I'm proud to announce the first stable release in the GNOME 2.20 release cycle.
It's a very special release for me, because it includes all of my work done during this year's Google Summer of Code. The most notable features are:
- New GUI that replaces the old Button and Entry UI
- New modules/handlers API offering the possibility to add more than one action to a match. Matches with more than one action have a '>' on the right. Activating it will display the list of actions.
- Complete refactoring of the code
- Polished preferences dialog
Be aware that old handlers won't work with this version of Deskbar-Applet anymore. If you want to write modules for Deskbar-Applet 2.20 check out Writing new-style modules for Deskbar-Applet.
Thanks to everyone that helped during the 2.20 release cycle on constantly improving Deskbar-Applet.
I didn't stop working on new modules for Deskbar-Applet. Today, I bring you two new modules.
First, the Wikipedia Suggest module that works just like the Google Suggest module, but with Wikipedia. You type in something and the module will suggest Wikipedia articles for you. You can change the language you want to use when you go to preferences select Wikipedia Suggest and click the "More..." button.
After spending the last three months on refactoring Deskbar I found some time to update my modules to the new API.
I had to remove the dict.leo.org module, because of Copyright restrictions. Sorry.
Secondly, I updated the ekiga module as well. If your query starts with 'sip:' you will see a match that, when activated, will call the address you entered with ekiga.
Regardless the end of GSoC 2007 I continued my work on Deskbar-Applet.
Google Summer of Code 2007 ended today and I'm really happy I was accepted. I'm both satisfied with and proud about the work I did during those three months. I had the opportunity to work on Deskbar-Applet during the 2.20 cycle. That means that GNOME 2.20 will already feature all my work what makes me really proud. Hopefully, the people will also recognize that the improvements I brought to Deskbar-Applet are great and hopefully most of the people will adept to the GUI.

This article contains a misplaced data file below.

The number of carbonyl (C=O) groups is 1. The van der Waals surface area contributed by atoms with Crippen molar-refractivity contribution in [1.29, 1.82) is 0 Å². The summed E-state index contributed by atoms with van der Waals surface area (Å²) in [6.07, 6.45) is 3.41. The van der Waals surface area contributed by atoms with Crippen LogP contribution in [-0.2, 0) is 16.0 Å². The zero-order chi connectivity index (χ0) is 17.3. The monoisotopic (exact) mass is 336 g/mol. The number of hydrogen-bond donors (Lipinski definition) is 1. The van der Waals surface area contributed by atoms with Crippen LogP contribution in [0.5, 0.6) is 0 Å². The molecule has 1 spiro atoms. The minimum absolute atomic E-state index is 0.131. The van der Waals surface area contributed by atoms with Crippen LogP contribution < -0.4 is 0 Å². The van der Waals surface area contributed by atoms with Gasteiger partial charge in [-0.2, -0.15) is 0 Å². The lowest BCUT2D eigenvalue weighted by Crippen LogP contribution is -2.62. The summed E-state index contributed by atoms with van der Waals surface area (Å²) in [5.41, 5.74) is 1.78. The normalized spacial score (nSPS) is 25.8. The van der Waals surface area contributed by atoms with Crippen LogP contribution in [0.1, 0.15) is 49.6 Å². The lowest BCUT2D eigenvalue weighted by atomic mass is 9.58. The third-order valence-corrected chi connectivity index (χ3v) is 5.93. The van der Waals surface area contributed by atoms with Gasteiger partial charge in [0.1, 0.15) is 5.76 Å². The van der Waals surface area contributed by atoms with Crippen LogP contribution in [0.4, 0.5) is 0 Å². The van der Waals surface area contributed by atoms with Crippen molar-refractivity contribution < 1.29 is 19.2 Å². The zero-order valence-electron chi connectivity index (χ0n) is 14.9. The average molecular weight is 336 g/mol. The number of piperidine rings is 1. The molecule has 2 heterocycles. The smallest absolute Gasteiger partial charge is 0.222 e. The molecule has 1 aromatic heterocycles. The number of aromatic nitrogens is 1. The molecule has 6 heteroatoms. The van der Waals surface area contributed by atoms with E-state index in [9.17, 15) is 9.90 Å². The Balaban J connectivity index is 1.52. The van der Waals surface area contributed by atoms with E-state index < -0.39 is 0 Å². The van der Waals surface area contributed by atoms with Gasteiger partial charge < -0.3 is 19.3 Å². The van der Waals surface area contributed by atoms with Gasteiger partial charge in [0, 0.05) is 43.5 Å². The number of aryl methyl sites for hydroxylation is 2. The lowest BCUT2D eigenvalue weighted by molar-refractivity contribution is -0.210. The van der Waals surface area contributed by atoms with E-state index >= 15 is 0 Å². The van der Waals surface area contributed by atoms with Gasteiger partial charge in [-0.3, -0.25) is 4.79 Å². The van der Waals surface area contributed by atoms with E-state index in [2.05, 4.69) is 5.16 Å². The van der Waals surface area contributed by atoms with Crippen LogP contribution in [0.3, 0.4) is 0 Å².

First of all, yes, button and entry mode are gone and won't come back in the near future.
Presenting my work to the broader audience last week resulted in the worst scenario I could ever think of. Last week I spared to effort to improve the GUI and navigation. Some ideas came from the feedback posted in my blog or in the bug tracker, too. Also, I was frustrated at first, the feedback really helped.
My last two reports contained no news, but since university is over I spend a lot of time on Deskbar-Applet. Most notable I added actions. We now have modules, matches and actions. Modules produce matches and matches have actions. This way a match can have more actions, e.g. open url in browser and copy url to clipboard. If a match has more than one action you will see a list of actions after you selected the match. If it doesn't Deskbar-Applet will behave like it did without actions. You can see how it works in this movie.
Despite my last week's prediction that I won't have much time to work on Deskbar, I found some time to fix quite some bugs. Most notable, the epiphany and desklicious modules should work now and no duplicate search results will be displayed now. Furthermore, cleaning up the GConf schema file had the side effect that merging the translations doesn't take a disproportional amount of time now. Therefore, you can actually build Deskbar without pain.
I also added default icons for each category, i.e. if you don't assign a match an icon a default icon is displayed according to the category. I got question though: Is there a list of icons I can safely depend on? For now I just searched /usr/share/icons on my Ubuntu machine to get the names for the icons. Last but no least, I updated my guide Writing new-style modules for Deskbar-Applet to reflect the changes since the first version.